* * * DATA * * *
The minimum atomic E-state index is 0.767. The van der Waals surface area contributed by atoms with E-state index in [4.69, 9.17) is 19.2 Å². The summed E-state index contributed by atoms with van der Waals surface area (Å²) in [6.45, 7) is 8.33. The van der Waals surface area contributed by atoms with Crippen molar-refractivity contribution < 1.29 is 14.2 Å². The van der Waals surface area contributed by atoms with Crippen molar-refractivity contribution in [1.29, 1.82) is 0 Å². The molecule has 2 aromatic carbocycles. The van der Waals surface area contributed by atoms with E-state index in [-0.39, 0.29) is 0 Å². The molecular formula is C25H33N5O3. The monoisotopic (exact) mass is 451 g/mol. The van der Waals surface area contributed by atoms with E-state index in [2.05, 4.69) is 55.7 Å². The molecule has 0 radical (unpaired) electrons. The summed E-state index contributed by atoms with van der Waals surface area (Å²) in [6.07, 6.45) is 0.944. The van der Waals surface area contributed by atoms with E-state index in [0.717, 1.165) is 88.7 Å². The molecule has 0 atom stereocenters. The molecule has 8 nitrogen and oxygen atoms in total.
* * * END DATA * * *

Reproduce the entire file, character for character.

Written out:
The minimum atomic E-state index is 0.767. The van der Waals surface area contributed by atoms with E-state index in [4.69, 9.17) is 19.2 Å². The summed E-state index contributed by atoms with van der Waals surface area (Å²) in [6.45, 7) is 8.33. The van der Waals surface area contributed by atoms with Crippen molar-refractivity contribution < 1.29 is 14.2 Å². The van der Waals surface area contributed by atoms with Crippen molar-refractivity contribution in [1.29, 1.82) is 0 Å². The molecule has 2 aromatic carbocycles. The van der Waals surface area contributed by atoms with E-state index in [-0.39, 0.29) is 0 Å². The molecular formula is C25H33N5O3. The monoisotopic (exact) mass is 451 g/mol. The van der Waals surface area contributed by atoms with E-state index in [2.05, 4.69) is 55.7 Å². The molecule has 0 radical (unpaired) electrons. The summed E-state index contributed by atoms with van der Waals surface area (Å²) in [6.07, 6.45) is 0.944. The van der Waals surface area contributed by atoms with E-state index in [0.717, 1.165) is 88.7 Å². The molecule has 0 atom stereocenters. The molecule has 8 nitrogen and oxygen atoms in total.